The owner of ethical ticket exchange website Scarlet Mist has announced he is to close the site due to responsibilities caring for his disabled wife.
Founder Richard Marks took to Facebook to tell customers that he was unable to continue with the project.
He wrote: “I’ve been running Scarlet Mist more or less single-handedly for the past eleven years, as a part-time hobby whilst doing my day job as a hospital doctor. It has been fun to run it, and it has been a useful service. Unfortunately my wife is now disabled and I need to devote more time to caring for her and my family”.
Launched in 2003 as a reaction to the increasing numbers of tickets being sold at high mark ups by online touts, the website allowed fans to sell unwanted gig and festival tickets at face value.
The site previously closed in 2011 because of “unacceptably high levels of fraud carried out [on the platform] by a small number of criminals”, but reopened again early the following year.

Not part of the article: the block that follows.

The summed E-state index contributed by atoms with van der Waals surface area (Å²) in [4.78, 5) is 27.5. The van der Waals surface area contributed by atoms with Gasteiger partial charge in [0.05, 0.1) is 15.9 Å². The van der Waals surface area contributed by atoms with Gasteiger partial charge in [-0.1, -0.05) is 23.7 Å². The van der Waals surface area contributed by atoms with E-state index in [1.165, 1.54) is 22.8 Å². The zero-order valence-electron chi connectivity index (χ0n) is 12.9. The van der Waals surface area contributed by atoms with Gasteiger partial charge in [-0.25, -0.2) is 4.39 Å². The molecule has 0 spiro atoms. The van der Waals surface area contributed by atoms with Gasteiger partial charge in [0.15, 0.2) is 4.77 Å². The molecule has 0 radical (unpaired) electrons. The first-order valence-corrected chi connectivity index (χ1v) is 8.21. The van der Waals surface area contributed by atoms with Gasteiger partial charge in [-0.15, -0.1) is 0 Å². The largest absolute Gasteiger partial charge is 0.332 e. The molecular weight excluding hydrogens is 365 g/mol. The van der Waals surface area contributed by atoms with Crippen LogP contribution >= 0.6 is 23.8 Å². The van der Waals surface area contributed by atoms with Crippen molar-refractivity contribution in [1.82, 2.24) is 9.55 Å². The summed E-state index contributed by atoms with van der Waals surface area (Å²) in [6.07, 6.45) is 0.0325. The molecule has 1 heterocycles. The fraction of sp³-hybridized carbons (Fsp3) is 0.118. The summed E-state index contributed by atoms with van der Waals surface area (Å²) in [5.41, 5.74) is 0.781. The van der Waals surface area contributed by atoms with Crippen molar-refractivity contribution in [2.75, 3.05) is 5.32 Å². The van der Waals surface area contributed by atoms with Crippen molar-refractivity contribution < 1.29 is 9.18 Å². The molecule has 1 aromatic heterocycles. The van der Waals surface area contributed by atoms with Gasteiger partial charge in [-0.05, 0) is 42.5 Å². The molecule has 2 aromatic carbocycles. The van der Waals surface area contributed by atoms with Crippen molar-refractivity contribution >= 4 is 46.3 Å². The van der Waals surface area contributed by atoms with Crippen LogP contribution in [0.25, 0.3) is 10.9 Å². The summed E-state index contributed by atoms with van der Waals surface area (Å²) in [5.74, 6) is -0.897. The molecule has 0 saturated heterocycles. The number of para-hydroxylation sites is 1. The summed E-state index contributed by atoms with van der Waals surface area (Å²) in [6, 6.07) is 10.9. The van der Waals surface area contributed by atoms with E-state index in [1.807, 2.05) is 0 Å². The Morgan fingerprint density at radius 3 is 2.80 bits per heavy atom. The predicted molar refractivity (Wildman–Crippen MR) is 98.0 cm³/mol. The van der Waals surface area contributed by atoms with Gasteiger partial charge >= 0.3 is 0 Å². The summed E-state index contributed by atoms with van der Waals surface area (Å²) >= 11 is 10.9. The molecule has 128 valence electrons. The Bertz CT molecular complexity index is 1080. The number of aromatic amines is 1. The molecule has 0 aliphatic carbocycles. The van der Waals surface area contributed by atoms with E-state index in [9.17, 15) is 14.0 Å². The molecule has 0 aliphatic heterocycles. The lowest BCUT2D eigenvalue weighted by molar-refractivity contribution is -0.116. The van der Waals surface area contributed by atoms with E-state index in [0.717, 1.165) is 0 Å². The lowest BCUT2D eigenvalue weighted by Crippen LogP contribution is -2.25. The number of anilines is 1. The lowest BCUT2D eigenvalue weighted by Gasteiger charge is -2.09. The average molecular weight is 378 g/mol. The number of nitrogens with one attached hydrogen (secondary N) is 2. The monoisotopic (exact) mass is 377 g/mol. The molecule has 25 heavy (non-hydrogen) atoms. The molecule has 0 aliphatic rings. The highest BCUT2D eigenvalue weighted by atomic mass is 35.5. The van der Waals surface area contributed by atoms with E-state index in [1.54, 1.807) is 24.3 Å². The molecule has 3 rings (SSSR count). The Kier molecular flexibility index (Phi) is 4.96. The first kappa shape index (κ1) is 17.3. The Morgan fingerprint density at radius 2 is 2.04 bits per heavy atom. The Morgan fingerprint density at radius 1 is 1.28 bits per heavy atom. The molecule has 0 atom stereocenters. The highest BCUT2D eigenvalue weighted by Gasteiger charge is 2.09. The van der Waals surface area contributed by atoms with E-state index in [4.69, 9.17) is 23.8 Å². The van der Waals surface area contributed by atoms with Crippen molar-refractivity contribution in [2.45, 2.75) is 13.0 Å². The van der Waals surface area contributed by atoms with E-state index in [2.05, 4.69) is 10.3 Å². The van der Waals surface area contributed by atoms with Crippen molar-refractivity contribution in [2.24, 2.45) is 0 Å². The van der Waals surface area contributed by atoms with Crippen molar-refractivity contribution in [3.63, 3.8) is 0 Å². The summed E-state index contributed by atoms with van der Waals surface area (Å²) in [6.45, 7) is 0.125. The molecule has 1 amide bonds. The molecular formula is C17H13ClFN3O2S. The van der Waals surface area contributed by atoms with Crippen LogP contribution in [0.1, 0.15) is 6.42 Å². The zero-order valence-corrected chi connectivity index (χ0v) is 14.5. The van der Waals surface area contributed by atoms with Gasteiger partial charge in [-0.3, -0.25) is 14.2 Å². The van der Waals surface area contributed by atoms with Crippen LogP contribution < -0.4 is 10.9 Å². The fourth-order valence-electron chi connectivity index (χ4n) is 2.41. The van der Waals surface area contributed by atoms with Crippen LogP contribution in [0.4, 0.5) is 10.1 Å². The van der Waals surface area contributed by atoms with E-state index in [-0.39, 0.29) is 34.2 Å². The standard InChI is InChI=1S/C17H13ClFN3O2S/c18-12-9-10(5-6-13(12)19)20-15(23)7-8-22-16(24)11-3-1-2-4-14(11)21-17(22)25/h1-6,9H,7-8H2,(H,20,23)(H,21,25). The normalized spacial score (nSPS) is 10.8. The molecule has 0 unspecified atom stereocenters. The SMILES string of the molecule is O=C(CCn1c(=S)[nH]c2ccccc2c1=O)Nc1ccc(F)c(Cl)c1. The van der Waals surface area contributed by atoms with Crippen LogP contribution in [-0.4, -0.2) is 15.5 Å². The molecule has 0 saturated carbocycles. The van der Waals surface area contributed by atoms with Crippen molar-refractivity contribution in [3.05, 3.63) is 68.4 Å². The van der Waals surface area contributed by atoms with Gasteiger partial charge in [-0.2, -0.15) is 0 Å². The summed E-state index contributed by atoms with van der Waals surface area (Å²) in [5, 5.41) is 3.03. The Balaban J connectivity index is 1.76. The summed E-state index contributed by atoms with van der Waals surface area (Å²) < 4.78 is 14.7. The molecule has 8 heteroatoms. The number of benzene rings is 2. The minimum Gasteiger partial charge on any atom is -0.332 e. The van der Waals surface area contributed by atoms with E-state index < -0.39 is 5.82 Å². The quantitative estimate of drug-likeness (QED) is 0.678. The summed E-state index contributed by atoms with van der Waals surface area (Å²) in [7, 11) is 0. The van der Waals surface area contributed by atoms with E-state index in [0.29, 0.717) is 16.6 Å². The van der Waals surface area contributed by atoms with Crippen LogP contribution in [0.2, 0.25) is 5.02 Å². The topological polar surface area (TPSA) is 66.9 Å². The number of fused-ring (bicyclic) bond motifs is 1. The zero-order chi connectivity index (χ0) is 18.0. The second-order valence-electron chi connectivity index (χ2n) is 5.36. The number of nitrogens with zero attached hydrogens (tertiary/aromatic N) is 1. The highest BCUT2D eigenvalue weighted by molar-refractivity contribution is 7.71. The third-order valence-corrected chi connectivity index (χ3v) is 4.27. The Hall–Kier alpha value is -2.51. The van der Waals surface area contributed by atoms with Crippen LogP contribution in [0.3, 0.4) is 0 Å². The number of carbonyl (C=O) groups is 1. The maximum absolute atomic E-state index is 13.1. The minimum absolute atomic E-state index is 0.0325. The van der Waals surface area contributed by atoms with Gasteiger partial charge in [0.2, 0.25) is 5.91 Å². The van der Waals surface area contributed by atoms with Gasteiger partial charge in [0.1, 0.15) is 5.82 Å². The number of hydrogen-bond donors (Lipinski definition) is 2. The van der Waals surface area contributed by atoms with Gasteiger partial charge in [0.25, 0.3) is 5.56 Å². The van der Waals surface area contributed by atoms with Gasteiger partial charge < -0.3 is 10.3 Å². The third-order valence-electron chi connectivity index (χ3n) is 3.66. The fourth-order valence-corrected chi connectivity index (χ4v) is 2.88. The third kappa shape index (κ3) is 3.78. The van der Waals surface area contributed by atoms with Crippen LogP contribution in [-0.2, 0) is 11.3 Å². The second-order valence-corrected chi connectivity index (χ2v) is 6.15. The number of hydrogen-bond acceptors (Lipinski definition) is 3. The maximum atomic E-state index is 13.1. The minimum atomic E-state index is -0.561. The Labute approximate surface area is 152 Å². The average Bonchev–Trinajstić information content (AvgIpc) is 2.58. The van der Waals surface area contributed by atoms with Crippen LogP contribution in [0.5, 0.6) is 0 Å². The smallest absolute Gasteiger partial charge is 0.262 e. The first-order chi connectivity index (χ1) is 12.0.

Commenting on the continued need for sites like Scarlet Mist, he added: “Ticket touts and the secondary ticket market are here to stay. There is very little political will to address it, money talks in this world”.
Meanwhile, some MPs are campaigning for tougher touting laws. Stella Creasey MP said: “Research suggests ticket touts are making £1bn a year by forcing fans to pay overinflated prices for tickets for entertainment and sports events. No one is suggesting that you shouldn’t be able to resell an unwanted ticket, but the ticket touting industry in Britain is out of control. Ticket crime has links to other serious and organised crime and the Metropolitan Police estimate it makes organised criminal networks £40 million per year.
She continued: “For fans who want to see a band, show or sporting event these scams can also mean paying over 140% of the original price of a ticket putting access to some of our nation’s great entertainment well out of the reach of many.”